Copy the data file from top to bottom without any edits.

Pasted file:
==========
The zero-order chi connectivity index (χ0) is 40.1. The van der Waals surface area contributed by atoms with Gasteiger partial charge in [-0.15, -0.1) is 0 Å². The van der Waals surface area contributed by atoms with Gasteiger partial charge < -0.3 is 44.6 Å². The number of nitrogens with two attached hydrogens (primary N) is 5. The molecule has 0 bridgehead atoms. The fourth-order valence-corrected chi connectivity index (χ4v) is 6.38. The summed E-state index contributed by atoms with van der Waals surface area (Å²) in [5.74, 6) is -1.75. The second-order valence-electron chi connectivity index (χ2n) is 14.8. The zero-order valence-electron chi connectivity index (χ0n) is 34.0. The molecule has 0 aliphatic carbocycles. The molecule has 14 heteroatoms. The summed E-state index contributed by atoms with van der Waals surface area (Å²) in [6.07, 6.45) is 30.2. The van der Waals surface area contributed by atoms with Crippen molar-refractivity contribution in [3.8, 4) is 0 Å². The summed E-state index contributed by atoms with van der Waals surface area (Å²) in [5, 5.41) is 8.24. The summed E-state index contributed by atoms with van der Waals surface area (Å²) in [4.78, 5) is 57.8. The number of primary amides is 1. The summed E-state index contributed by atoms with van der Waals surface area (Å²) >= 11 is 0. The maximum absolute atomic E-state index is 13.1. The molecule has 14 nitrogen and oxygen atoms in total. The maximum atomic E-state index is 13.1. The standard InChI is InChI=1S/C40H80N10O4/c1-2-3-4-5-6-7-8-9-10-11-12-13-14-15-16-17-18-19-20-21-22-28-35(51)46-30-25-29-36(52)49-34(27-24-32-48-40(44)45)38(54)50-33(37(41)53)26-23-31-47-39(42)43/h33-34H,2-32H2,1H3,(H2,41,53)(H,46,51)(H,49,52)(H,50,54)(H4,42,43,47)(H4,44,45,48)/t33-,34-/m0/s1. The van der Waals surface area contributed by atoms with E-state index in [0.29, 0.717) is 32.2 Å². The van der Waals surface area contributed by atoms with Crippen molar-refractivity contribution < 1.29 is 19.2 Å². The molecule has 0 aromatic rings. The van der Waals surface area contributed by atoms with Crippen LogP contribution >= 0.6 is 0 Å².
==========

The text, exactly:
The zero-order chi connectivity index (χ0) is 40.1. The van der Waals surface area contributed by atoms with Gasteiger partial charge in [-0.15, -0.1) is 0 Å². The van der Waals surface area contributed by atoms with Gasteiger partial charge < -0.3 is 44.6 Å². The number of nitrogens with two attached hydrogens (primary N) is 5. The molecule has 0 bridgehead atoms. The fourth-order valence-corrected chi connectivity index (χ4v) is 6.38. The summed E-state index contributed by atoms with van der Waals surface area (Å²) in [5.74, 6) is -1.75. The second-order valence-electron chi connectivity index (χ2n) is 14.8. The zero-order valence-electron chi connectivity index (χ0n) is 34.0. The molecule has 0 aliphatic carbocycles. The molecule has 14 heteroatoms. The summed E-state index contributed by atoms with van der Waals surface area (Å²) in [6.07, 6.45) is 30.2. The van der Waals surface area contributed by atoms with Crippen molar-refractivity contribution in [3.8, 4) is 0 Å². The summed E-state index contributed by atoms with van der Waals surface area (Å²) in [5, 5.41) is 8.24. The summed E-state index contributed by atoms with van der Waals surface area (Å²) in [4.78, 5) is 57.8. The number of primary amides is 1. The summed E-state index contributed by atoms with van der Waals surface area (Å²) >= 11 is 0. The maximum absolute atomic E-state index is 13.1. The molecule has 14 nitrogen and oxygen atoms in total. The maximum atomic E-state index is 13.1. The standard InChI is InChI=1S/C40H80N10O4/c1-2-3-4-5-6-7-8-9-10-11-12-13-14-15-16-17-18-19-20-21-22-28-35(51)46-30-25-29-36(52)49-34(27-24-32-48-40(44)45)38(54)50-33(37(41)53)26-23-31-47-39(42)43/h33-34H,2-32H2,1H3,(H2,41,53)(H,46,51)(H,49,52)(H,50,54)(H4,42,43,47)(H4,44,45,48)/t33-,34-/m0/s1. The van der Waals surface area contributed by atoms with E-state index in [0.29, 0.717) is 32.2 Å². The van der Waals surface area contributed by atoms with Crippen molar-refractivity contribution < 1.29 is 19.2 Å². The molecule has 0 aromatic rings. The van der Waals surface area contributed by atoms with Crippen LogP contribution >= 0.6 is 0 Å².